The National Consumer Disputes Redressal Commission (NCDRC) recently held that in case of fraudulent transactions leading to the withdrawal of money from a person’s bank account, the concerned bank shall be responsible for the loss, not the customer if it is not proven that the fraudulent the transaction had taken place due to the account holder’s fault.
The ruling was made by Presiding Member C. Viswanath, who opined that in today’s digital age, the possibility that the credit card was hacked or forged can not be ruled out.
The NCDRC stated that in a case where the Bank has been unable to prove that the impugned the fraudulent transaction had taken place due to the account holder’s fault, for example, loss of credit card, the Bank shall be made liable for the unauthorized transactions, as it is deemed that there was a security lapse in the electronic banking system through which the transactions had taken place.
In the present case, the Commission was hearing a revision petition filed by the HDFC Bank against the dismissal of its appeal by the State Commission, thereby upholding the order directing the Bank to compensate the customer for fraudulent transactions from her account.
The Complainant-customer had stated that the credit card was in her possession when the disputed transactions had taken place. She further stated that the transactions had taken place remotely, several miles away from her actual location and therefore, the reason for the fraudulent transactions must be forgery/hacking of the card or some other technical and/or security lapse in the electronic banking system through which the transactions had taken place.
The Bank had on the other stated that the Credit Card must have been stolen and that it is due to the Card Holder’s negligence that she lost safe custody of her card.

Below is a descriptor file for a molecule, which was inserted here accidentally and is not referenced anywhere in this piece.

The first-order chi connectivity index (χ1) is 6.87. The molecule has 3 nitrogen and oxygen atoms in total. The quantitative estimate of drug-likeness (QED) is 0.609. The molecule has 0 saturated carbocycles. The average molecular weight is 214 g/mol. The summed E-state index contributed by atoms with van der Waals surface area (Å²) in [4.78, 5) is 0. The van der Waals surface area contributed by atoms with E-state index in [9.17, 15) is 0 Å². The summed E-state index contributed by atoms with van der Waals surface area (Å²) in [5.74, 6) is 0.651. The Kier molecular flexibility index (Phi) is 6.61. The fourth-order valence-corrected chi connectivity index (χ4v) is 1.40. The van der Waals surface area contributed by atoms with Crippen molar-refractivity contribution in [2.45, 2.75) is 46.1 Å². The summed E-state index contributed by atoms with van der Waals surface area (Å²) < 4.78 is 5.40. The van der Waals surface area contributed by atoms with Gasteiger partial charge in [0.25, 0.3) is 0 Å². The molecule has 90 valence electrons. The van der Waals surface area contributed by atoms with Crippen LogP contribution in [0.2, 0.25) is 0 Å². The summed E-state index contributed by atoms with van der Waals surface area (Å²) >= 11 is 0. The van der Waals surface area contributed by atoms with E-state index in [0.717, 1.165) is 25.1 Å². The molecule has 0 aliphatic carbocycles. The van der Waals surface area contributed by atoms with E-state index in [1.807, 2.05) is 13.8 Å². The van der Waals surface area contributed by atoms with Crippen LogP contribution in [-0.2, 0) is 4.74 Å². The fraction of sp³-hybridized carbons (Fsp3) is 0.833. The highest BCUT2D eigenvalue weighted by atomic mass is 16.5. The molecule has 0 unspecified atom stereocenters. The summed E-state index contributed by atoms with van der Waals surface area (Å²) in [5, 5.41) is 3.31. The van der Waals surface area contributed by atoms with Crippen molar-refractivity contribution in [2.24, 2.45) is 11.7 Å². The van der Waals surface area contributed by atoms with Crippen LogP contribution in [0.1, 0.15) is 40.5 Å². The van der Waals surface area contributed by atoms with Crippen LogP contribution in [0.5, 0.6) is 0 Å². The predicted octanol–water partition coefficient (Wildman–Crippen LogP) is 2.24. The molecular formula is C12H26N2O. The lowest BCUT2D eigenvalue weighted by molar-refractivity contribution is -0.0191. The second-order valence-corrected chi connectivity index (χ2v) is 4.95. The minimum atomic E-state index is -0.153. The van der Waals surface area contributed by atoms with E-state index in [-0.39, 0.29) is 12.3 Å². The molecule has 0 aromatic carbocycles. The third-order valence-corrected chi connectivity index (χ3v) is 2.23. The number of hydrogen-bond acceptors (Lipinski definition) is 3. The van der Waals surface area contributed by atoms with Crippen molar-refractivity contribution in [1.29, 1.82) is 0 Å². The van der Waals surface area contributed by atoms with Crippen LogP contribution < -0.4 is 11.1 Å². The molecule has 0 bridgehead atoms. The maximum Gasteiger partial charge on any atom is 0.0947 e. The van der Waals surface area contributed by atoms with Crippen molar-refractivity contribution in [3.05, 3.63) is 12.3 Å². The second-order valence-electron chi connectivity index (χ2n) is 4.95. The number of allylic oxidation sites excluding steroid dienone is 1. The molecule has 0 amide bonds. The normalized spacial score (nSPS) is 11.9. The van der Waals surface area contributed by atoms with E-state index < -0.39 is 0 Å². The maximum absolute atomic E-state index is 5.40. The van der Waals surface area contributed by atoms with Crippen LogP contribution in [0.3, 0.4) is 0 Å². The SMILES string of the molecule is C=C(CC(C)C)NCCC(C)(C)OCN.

The Court noted that the Bank had failed to produce any evidence to substantiate its averment that the credit card was stolen or that the Complainant had resorted to any fraud/forgery.
“In the absence of any evidence that the credit card was stolen, I hold the Bank for the unauthorized transactions,” Presiding Member C. Viswanath said. The Commission relied on an RBI circular as per which, zero liability will rest with the customer, where the defciency lies in the banking system.
As per Circular dated 6 July 2017: “A customer’s entitlement to zero liability shall arise where the unauthorized transaction occurs in the following events” :
- Contributory fraud/ negligence/ deficiency on the part of the bank (irrespective of whether or not the transaction is reported by the customer).
- Third-party breach where the deficiency lies neither with the bank nor with the customer but lies elsewhere in the system and the customer notifies the bank within three working days of receiving the communication from the bank regarding the unauthorized transaction.
In the facts of the case, the Commission noted,
- The first unauthorized transaction took place on 15.12.2008.
- The said transactions were observed by the Bank on 15.12.2008 itself.
- The Complainant's father was contacted only on 18.12.2008.
- On 20.12.2008, within three days of receiving information from the Bank, the Complainant's father notified the Bank that the transactions were unauthorized.
“In such circumstances, therefore, even if the deficiency was not with the Bank, but elsewhere in the system, the Bank will be held liable for all the 29 unauthorized transactions which were effected from 15.12.2008 till the card was hotlisted, i.e. till 20.12.2008,” the Commission said.
Reliance was also placed on Punjab National Bank & Anr. v. Leader Valves II, (2020) CPJ 92 (NC), where the Commission while addressing the question of liability of a Bank in case of unauthorized and fraudulent electronic banking transactions, had observed: